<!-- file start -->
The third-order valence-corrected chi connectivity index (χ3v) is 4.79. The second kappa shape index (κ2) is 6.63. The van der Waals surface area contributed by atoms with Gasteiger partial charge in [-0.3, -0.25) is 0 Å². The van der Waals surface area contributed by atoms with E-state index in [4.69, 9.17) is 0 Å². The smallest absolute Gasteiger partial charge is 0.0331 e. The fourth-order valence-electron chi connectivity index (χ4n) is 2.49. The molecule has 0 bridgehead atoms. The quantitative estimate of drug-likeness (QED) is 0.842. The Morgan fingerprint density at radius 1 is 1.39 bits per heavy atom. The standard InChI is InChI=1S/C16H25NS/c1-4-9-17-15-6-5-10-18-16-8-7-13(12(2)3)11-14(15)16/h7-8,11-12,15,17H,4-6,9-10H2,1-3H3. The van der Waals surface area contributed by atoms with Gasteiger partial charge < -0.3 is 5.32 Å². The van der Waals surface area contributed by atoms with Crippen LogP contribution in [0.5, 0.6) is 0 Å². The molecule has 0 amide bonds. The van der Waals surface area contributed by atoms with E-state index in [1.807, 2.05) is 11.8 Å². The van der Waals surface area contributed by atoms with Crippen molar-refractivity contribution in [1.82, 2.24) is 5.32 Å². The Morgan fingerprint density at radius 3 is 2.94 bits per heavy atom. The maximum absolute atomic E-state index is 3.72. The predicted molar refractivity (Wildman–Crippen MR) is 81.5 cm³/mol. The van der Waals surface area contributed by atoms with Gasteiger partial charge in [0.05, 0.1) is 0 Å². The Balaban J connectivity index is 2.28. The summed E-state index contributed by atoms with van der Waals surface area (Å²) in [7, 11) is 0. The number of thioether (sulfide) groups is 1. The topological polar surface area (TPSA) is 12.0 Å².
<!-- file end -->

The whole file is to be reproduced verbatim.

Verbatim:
The third-order valence-corrected chi connectivity index (χ3v) is 4.79. The second kappa shape index (κ2) is 6.63. The van der Waals surface area contributed by atoms with Gasteiger partial charge in [-0.3, -0.25) is 0 Å². The van der Waals surface area contributed by atoms with E-state index in [4.69, 9.17) is 0 Å². The smallest absolute Gasteiger partial charge is 0.0331 e. The fourth-order valence-electron chi connectivity index (χ4n) is 2.49. The molecule has 0 bridgehead atoms. The quantitative estimate of drug-likeness (QED) is 0.842. The Morgan fingerprint density at radius 1 is 1.39 bits per heavy atom. The standard InChI is InChI=1S/C16H25NS/c1-4-9-17-15-6-5-10-18-16-8-7-13(12(2)3)11-14(15)16/h7-8,11-12,15,17H,4-6,9-10H2,1-3H3. The van der Waals surface area contributed by atoms with Gasteiger partial charge < -0.3 is 5.32 Å². The van der Waals surface area contributed by atoms with Crippen LogP contribution in [0.5, 0.6) is 0 Å². The molecule has 0 amide bonds. The van der Waals surface area contributed by atoms with E-state index in [1.807, 2.05) is 11.8 Å². The van der Waals surface area contributed by atoms with Crippen molar-refractivity contribution in [1.82, 2.24) is 5.32 Å². The Morgan fingerprint density at radius 3 is 2.94 bits per heavy atom. The maximum absolute atomic E-state index is 3.72. The predicted molar refractivity (Wildman–Crippen MR) is 81.5 cm³/mol. The van der Waals surface area contributed by atoms with Gasteiger partial charge in [0.05, 0.1) is 0 Å². The Balaban J connectivity index is 2.28. The summed E-state index contributed by atoms with van der Waals surface area (Å²) in [7, 11) is 0. The number of thioether (sulfide) groups is 1. The topological polar surface area (TPSA) is 12.0 Å².